From paddling the scenic coastline to exploring the great outdoors in Rangeley to discovering winter thrills in Caribou, get a taste of three different sides of the Pine Tree State in this full episode dedicated to Maine.
Maine is home to some of the best snowmobiling in the country, and at the center of the action is Aroostook County, where some 1,600 miles of trails crisscross the landscape. From the thrills of snowmobiling to the lively local culture that’s grown up around the sport, we go exploring amid this region’s wild beauty and warm welcome.
Outdoor heritage and adventure meet small-town charm in Rangeley, Maine. Watch an exclusive episode of Weekends of Yankee to discover all that Rangeley has to offer—and get inspired to start planning your getaway.
The Maine Island Trail offers kayakers 375 miles of stunning coastline, wild islands, and lifelong memories.
We take to the skies high above Maine’s iconic Moosehead Lake in Northwestern Maine
in search of the majestic creatures that inspired its name.
On this episode of Weekends with Yankee, cohost Richard Wiese experiences the thrill of the Kennebec River, New England’s top whitewater rafting destination.
At Swans Island Company in Northport, ME, sheeps’ wool is hand dyed and handwoven to create one-of-a-kind blankets and scarves.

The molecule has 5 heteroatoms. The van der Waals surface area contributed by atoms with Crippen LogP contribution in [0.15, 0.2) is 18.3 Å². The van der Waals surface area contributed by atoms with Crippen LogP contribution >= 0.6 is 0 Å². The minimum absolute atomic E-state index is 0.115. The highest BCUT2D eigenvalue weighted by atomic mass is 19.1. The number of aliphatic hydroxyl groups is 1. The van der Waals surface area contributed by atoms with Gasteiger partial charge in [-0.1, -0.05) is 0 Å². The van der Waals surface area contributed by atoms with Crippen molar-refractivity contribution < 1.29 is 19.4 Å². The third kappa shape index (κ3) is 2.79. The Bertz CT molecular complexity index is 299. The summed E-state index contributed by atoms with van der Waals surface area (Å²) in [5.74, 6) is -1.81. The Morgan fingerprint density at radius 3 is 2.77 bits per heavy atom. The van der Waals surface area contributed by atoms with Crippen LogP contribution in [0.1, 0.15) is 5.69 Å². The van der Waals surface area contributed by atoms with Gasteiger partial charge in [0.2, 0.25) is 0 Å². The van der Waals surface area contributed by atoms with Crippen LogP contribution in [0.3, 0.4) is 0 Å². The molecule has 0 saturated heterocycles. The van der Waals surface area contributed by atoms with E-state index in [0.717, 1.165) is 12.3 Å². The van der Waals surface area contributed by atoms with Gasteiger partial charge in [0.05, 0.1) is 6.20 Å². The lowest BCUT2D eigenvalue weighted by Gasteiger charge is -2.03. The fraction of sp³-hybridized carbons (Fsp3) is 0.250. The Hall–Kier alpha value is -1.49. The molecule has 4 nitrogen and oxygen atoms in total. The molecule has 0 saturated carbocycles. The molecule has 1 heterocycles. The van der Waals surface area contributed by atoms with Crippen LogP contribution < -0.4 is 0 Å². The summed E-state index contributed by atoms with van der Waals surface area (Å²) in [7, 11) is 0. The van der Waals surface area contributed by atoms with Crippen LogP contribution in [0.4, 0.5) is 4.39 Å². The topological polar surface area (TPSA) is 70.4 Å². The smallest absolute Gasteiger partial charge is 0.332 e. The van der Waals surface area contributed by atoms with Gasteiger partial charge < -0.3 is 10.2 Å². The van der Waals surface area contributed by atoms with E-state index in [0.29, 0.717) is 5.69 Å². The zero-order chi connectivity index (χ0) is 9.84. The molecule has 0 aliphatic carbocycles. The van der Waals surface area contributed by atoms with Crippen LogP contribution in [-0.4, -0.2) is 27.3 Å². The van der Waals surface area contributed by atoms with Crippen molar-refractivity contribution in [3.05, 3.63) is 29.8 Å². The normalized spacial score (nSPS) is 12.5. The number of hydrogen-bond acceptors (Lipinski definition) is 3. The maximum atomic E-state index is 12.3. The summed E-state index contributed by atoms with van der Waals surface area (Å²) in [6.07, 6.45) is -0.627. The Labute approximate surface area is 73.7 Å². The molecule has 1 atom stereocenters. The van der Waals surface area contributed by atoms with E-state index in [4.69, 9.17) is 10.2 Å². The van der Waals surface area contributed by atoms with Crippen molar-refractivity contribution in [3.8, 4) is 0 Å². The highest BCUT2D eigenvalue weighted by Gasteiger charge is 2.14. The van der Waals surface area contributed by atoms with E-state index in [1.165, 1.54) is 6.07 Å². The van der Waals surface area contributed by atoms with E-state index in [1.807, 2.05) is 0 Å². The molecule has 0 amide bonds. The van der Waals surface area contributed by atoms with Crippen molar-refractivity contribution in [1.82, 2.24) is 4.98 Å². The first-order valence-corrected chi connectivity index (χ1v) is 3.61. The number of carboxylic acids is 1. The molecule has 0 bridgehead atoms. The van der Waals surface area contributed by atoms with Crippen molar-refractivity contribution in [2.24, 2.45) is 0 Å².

The series visits Wiggly Bridge Distillery a father and son team in York, ME, where small batch spirits are distilled in handmade copper stills.
Then, we head to Freeport, Maine, where cohost Richard Wiese gets a behind-the-scenes peek at what it takes to become a Registered Maine Guide, a program with a long and storied history. Following in the footsteps of the first-ever Registered Maine Guide, Cornelia “Fly Rod” Crosby, L.L. Bean guide Kristen Roos shares her outdoor savvy with Richard as she demonstrates everything from righting a capsized canoe to baking a pie in a campfire.
Weekends with Yankee visits the Camden Snow Bowl the home to the U. S. National Toboggan Championships. Each year 425 teams of racers gather to ride traditional wood toboggans down the world’s only 440-foot-long wooden toboggan chute, originally built in 1936.